Review: Doja Cat shows us her horns with 'Demons'

When is a music video more than just a music video?

A screenshot of the 'Demons' music video.
A screenshot of the "Demons" music video. | Screenshot/YouTube/Doja Cat

“C’mon, it’s only a music video.”

At this point, it’s all too predictable: a middling but relatively successful female music artist goes all-in on satanic imagery and — like the temptation the devil put before Jesus — suddenly they’ve got the keys to the kingdom. 

Beyonce Knowles. Katy Perry. Cardi B. Miley Cyrus. Et cetera, et cetera. 

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So when rapper-singer Doja Cat released a new music video in which she dons a demonic persona and terrorizes an unwitting victim (played by actress Christina Ricci, in an apparent nod to her “Addams Family” roots), well, let’s just say it’s barely newsworthy nowadays.

Or is it?

The music video for “Demons,” directed by Christian Breslauer, pays homage to some of the greatest horror films of all time, from the snowy static of old-school late-night TVs to the infamous shower scene from “The Shining.” When it comes to genre, the video leaves no doubt as to which category Breslauer prefers.

And while we won’t share the video itself here due to its excessive profanity, sinister themes and blatant satanic imagery, much of its content can be gathered from social media posts which Doja Cat — whose real name is Amala Ratna Zandile Dlamin — shared on her Instagram page.

On Aug. 22, the artist posted a silhouette of herself wearing horns with the caption, “9.1.23” in reference to the debut of “Demons,” prompting one fan to comment, “The religious people will love this one.”

Days later, she shared an image from the video shoot in which she can be seen hanging upside down from the ceiling and wearing an all-black latex-style body suit with black horns atop her head and long, claw-like fingernails.

Another image showed Doja Cat scaling the walls of the same room.

“Demons” is reportedly the sixth track from Doja Cat’s soon-to-be-released album titled Hellmouth.

Get it? Demons. Hellmouth. Devil horns. Nothing to see here. Because for Doja Cat, none of this is particularly new.

Her hit “Paint the Town Red,” which was released just last month, has 30 million views on YouTube and is the No. 12 top music video on the entire platform.

That video also has no shortage of satanic imagery, including the artist literally dancing on top of some sort of horned demon head while wearing a sleeve decorated with — you guessed it — red pentagrams.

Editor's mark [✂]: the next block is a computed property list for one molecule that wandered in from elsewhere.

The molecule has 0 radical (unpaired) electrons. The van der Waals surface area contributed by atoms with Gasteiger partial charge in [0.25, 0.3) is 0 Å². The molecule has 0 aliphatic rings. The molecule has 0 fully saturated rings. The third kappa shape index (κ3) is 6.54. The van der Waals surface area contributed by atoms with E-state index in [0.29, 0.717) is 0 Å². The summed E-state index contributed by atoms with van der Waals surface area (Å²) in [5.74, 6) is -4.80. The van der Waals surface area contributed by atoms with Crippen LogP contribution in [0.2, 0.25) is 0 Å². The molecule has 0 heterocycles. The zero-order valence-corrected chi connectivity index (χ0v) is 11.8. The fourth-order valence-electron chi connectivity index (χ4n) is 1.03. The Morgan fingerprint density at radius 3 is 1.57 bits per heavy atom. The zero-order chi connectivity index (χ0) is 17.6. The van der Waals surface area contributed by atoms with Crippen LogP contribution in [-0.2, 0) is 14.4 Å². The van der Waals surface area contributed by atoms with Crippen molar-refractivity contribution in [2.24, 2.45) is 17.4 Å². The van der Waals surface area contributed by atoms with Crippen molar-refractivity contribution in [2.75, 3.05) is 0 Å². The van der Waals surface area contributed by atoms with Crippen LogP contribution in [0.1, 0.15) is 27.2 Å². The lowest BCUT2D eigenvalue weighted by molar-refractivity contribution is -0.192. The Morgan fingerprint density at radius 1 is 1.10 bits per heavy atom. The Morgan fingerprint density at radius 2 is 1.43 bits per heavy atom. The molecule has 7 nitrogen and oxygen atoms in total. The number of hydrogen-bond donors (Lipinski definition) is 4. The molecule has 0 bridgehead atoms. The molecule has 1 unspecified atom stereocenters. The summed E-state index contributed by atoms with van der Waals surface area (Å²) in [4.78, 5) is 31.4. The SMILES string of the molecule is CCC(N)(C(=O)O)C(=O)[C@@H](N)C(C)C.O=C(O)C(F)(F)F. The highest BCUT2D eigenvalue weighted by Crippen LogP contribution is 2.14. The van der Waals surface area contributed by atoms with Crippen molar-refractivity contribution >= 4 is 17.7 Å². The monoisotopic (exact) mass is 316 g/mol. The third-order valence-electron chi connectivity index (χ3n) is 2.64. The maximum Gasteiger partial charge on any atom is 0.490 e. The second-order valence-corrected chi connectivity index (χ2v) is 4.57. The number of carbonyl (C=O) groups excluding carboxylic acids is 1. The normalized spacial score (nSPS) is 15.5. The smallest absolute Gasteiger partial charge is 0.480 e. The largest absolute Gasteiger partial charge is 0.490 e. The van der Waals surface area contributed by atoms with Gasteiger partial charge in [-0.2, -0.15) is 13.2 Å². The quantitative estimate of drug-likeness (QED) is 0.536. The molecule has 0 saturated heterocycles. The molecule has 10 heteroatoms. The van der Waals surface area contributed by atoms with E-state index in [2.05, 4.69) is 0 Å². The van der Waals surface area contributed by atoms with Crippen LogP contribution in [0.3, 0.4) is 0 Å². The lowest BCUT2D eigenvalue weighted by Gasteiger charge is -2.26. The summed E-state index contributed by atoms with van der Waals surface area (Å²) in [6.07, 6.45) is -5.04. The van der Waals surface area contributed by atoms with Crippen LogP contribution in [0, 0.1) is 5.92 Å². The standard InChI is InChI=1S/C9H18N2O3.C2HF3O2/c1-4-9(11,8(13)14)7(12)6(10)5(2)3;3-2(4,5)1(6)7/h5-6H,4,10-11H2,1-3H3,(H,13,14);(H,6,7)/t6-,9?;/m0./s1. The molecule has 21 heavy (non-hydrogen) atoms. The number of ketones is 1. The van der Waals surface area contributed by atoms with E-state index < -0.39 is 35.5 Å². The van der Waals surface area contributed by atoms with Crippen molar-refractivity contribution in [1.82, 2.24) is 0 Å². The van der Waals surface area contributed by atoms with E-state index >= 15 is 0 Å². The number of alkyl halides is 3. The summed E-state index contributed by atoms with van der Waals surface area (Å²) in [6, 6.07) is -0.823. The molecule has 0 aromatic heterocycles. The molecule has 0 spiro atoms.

Oh yeah, and in that video, Doja Cat also flirts with the Grim Reaper while wearing an all-red hooded dress, eats raw meat while wearing a cross necklace and shirt with the word “FERAL,” and again wears horns on her head while getting familiar with another dark horned figure. 

You know, just typical music video stuff.

And maybe that’s what this is all about. 

“Paint the Town Red,” after all, is a sort of response song to criticism aimed at Doja Cat over the dark imagery in her videos and whether she, like Robert Johnson and so many before her, actually sold her soul to Satan.

It’s not as though Doja Cat doesn’t realize the impact she might have on her audience; she’s laughed off accusations about her “demonic” tattoo and even changed her profile image on TikTok to a demonic face. 

So, clearly, she’s not concerned with making the wrong impression that she might, just maybe, have a taste for the satanic.

And make no mistake, the music industry is taking notice: not only is Doja Cat set to perform at the 2023 MTV Video Music Awards this month — where she’s also nominated for best video of the year and artist of the year — but she’s also headlining the upcoming “Victoria’s Secret World Tour on Prime Video.

Which begs the question: why not just come out and say it? Why not just be honest with your fan base and tell them who you really are? 

Or if this is some sort of marketing play and/or initiation ritual (no emails, please), why not just say that? Why advertise the product in the first place if that’s not your brand?

The thing is, the devil doesn’t show up with horns and pitchforks, but actually masquerades as an angel of light, something beautiful, glorious even: “And no wonder, for Satan himself masquerades as an angel of light.” (2 Corinthians 11:14)

But whereas before the demons of this age felt the need to conceal their true identity, in the year of our Lord 2023, they can no longer be bothered with such technicalities.

Instead, it’s in our face, on our children’s devices. It permeates the culture. It glories in the fact that most people just don’t know their Bibles. It feeds on our theological ignorance.

And it absolutely loves lukewarm Christianity.

But rest assured, like so many before it, “Demons” isn’t just another music video. 

It’s a commercial for everything that we, as Christians, are supposed to hate and, in Christ, ultimately relegate to the dustbins of history. 

Ian M. Giatti is a reporter for The Christian Post and the author of BACKWARDS DAD: a children's book for grownups. He can be reached at:

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